I couldn’t think of a Black athlete (quickly) who was redeemed in the public eye after either a hate-hate relationship with the media or an off-field incident of serious magnitude. One could argue that Charles Barkley’s redemption on TNT after accidentally spitting on a little girl at a game and being involved in multiple fights constitutes a best case. I can’t argue with that – except that Barkley functions largely as a comic figure. He is neither a force to be reckoned with, nor someone to take seriously on the issues of his time within sports or beyond. As such, he can be discounted because his presence does not constitute a challenge in any arena of significant value.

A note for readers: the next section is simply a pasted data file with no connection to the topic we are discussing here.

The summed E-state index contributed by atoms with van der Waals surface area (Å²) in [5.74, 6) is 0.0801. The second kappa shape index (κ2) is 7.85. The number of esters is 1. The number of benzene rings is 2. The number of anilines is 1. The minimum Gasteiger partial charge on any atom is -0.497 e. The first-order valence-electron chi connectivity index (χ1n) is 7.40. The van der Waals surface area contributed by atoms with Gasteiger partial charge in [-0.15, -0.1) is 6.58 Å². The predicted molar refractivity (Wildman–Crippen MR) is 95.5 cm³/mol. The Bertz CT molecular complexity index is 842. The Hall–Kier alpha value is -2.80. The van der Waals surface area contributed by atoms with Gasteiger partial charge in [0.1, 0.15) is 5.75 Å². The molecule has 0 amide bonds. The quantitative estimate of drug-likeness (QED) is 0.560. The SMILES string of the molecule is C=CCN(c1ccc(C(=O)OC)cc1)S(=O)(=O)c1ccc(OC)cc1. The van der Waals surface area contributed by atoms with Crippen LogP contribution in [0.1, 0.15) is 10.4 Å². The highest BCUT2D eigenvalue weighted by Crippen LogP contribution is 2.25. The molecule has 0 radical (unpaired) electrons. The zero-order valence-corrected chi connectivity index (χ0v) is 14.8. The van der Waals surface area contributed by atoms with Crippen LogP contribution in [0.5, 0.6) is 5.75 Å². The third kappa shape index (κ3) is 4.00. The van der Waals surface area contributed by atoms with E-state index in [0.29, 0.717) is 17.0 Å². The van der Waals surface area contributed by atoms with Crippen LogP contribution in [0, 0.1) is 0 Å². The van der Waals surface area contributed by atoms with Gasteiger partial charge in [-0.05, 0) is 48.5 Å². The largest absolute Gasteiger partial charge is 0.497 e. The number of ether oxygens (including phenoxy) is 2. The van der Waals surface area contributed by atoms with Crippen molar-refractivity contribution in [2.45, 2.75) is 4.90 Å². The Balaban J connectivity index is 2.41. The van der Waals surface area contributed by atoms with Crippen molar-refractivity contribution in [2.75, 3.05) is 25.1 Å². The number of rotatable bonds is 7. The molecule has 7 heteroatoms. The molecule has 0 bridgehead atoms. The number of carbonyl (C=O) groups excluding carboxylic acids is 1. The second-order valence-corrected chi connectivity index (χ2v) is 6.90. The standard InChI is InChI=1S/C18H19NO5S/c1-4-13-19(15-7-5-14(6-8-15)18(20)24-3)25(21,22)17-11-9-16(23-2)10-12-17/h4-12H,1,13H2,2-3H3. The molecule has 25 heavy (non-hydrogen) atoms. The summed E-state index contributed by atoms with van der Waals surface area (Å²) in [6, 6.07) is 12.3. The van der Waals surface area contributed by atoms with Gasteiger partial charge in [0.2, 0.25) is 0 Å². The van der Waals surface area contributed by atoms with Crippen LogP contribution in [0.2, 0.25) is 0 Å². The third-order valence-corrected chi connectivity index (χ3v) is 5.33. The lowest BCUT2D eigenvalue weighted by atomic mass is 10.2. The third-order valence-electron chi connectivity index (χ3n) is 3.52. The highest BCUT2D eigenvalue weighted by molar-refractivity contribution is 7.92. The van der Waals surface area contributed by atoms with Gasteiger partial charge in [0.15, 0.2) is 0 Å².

Perhaps Muhammad Ali is the best example. It could be – but then again, he has Parkinson’s and is no longer perceived as a threat. He no longer has the vitality of a Jim Brown or the erudition of a Bill Russell or the calm presence of Kareem Abdul-Jabbar. I don’t know that he would have been redeemed if he did not contract Parkinson’s. I doubt it. Jim Brown certainly has not. Kareem has not. He has not been accorded the respect of someone who is arguably the single greatest basketball player of all time. Kareem was ostracized in the 1970’s for his unwillingness to “play the game.” Nearly 40 years later, his presence is barely discernible in the NBA. Moreover, in the public mind, he is still a steely, dangerous, angry man. This may or may not be true – but the consequences of patiently seeking redemption in this land were never lost on Kermit Washington. After his face-breaking blow to the grille of Rudy Tomjanovich, Washington was unable to find a team, a job or a vantage point to breathe freely in his chosen profession. Washington took his act to Africa and began a legacy of charitable, life-affirming work that merits serious commendation. The American public, however, has little or no knowledge of this. The press, to my knowledge, has only on rare occasions made mention of his work in an attempt to lay bare the fullness of his life after “The Punch.”